There are a wide variety of shapes and designs for the scholar’s caps, but they all share a kind of similar curved profile that follows the edges of the end of the qin. There are a couple of ways to attach them the the qin: either steam bending and gluing thin shaped strips directly to the surface of the soundboard, inlaying them directly into the soundboard, or carving a thicker piece to match the curve and glue it to the top of the soundboard. My previous post goes more into depth on these options, and for my qin, I decided to steam bend the pieces and glue them to the top of the qin. Your qin can have them, but also does not need them (depending on nut design) – there are qin out there with either option, though it is generally much more common for a qin to have them. Size, shape, and style can widely vary, and often times depends on the end profile of the qin.
WILD GEESE FEET
The wild geese feet are the two protruding feet on the underside of the qin nearest to the nut-end, where the strings wrap around during tuning after they pass over the nut and through the dragons gums. Shapes and styles can vary widely for these, and a lot comes down to personal preference. They should hover be at least thick enough to prevent from snapping due to the stresses put on them by the strings, as well as be tall enough to make wrapping do-able, but not so tall that they are awkward. There are three major parts to the wild geese feet – the end that is inserted into the chiseled or drilled holes in the bottom of the qin, the protruding leg piece that the strings are wrapped around, and the wider foot piece which rests on the table while the qin is being played.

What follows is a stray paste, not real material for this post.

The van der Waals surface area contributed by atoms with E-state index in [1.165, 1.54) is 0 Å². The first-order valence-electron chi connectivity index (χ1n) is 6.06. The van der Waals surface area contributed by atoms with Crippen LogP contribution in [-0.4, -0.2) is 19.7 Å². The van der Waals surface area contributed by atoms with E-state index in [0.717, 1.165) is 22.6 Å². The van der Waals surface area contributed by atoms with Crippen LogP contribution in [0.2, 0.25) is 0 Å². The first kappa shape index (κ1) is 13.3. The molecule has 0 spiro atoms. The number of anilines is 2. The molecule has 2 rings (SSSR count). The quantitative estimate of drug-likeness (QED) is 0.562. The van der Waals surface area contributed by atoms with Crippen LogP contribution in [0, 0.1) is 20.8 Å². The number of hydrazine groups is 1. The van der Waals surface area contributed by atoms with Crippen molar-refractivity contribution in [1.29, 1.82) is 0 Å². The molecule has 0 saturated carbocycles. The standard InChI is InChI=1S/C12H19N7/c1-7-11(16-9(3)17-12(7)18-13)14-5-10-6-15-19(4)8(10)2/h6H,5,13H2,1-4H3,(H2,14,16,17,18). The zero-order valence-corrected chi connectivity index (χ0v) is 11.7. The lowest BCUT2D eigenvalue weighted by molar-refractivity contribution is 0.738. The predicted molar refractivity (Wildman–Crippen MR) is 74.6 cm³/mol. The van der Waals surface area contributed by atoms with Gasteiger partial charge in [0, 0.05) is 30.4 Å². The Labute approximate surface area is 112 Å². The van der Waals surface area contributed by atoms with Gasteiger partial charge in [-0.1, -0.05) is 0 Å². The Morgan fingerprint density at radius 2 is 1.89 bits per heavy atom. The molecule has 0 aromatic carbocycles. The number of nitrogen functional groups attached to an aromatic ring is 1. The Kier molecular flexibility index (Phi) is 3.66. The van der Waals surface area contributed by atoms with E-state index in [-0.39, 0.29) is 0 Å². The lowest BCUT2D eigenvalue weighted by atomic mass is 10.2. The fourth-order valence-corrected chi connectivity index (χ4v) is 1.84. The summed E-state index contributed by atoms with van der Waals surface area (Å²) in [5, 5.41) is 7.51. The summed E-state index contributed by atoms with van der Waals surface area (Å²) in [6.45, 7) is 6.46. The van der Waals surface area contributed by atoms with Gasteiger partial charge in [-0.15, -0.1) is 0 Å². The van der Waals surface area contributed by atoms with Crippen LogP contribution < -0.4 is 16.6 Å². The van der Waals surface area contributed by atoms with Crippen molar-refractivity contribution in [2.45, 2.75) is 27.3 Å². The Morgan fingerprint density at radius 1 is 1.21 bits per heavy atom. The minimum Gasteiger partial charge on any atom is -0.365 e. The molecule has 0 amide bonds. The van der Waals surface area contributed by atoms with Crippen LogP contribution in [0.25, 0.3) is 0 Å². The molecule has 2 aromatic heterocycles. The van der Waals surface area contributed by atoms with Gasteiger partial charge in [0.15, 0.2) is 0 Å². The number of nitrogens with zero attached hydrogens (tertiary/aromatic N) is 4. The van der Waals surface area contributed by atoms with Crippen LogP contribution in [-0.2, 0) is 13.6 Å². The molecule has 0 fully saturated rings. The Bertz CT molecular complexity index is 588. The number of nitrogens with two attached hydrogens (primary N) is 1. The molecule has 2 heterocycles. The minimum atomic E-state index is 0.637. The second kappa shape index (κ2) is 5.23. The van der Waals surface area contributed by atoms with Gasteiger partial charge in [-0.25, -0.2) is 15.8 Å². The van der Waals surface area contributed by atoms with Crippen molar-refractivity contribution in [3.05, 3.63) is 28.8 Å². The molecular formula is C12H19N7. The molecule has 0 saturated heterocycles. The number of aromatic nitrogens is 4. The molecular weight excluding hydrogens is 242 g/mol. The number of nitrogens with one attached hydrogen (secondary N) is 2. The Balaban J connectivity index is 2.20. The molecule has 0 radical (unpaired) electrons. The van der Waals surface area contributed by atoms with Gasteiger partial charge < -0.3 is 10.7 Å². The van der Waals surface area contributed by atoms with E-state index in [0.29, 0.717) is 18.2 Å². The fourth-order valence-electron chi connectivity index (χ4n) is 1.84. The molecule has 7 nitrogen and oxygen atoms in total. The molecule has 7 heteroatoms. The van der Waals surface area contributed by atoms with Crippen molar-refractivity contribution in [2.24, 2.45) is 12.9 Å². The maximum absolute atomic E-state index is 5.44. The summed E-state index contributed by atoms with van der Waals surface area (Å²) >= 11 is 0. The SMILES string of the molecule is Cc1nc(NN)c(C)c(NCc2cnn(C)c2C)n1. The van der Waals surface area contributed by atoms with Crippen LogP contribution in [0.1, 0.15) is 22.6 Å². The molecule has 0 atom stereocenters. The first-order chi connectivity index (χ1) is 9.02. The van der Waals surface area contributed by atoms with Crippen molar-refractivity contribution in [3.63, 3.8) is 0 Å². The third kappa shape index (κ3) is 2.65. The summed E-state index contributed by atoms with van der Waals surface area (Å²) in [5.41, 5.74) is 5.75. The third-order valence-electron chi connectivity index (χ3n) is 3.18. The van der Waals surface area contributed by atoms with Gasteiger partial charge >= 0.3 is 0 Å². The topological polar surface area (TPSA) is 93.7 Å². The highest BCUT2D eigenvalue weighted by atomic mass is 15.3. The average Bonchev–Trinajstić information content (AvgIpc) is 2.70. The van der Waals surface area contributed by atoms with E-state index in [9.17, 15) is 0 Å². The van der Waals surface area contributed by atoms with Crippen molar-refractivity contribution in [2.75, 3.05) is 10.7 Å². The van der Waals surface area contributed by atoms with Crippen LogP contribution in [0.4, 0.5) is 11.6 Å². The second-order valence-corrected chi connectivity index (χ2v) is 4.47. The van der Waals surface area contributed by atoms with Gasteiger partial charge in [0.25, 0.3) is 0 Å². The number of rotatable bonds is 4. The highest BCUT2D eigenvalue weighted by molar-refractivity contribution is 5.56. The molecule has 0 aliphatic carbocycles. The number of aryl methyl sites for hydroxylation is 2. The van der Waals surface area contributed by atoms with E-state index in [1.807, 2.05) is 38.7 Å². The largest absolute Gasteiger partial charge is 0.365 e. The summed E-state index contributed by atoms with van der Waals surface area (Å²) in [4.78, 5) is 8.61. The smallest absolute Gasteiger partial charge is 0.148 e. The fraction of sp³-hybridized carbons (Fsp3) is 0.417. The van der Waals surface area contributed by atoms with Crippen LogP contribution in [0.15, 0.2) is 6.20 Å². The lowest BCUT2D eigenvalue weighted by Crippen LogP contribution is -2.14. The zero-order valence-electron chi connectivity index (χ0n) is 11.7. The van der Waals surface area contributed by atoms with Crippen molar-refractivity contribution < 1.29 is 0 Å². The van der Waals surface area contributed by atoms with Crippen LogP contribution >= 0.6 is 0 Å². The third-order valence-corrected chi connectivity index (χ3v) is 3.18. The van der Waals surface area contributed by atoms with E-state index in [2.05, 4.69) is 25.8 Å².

There are two main profiles that I have seen – either circular, or more square like. Note that the insert portion, the leg, and the foot do not need to all be the same profile. This means you can have all three parts be circular, all three parts be more square-like, or having various matched combinations. Note a potential benefit however of having a square portion of the leg which the stings wrap around is that it provides a bit better gripping surface than a smooth rounded shape, though you will want to round the corners a bit to prevent damage or excessive wear on the strings if you go with this profile. Also not that the benefit of making it all round is that if you have access to a lathe, you can not only get some very precise and even tolerances, but you can get some pretty fancy and intricate shaped feet. The feet on my qin for example uses a square profile for the insert, a rounded-square profile for the wrapping section, and an octagonal profile for the foot. The wrapping section is a 5/8″ x 5/8″ rounded square, and is 7/8″ high. The insert is also a 5/8″ x 5/8″ square, and I believe is about between 1″ to 1.25″ long (I don’t remember exactly how much I inserted into the qin, and can’t seem to find my notes regarding this aspect.) The feet are 1.25″ in diameter and 0.5″ thick. Overall, I believe the wild geese feet on my qin may be on the slightly larger side, but it matches with the qin, since the qin is a larger than average qin as well. Originally, I wanted to make the feet some crazy-awesome carved talons or claws, but after working with the gabon ebony, which is insanely hard for wood, I decided against it. My carving skills are not quite there yet, though if I decide to make another qin I think it would be a pretty cool feature to have! Note that the feet, when fully inserted, should be as even as possible when the qin is placed on the table – you definitely do not want your qin rocking back and forth as you play due to uneven feet.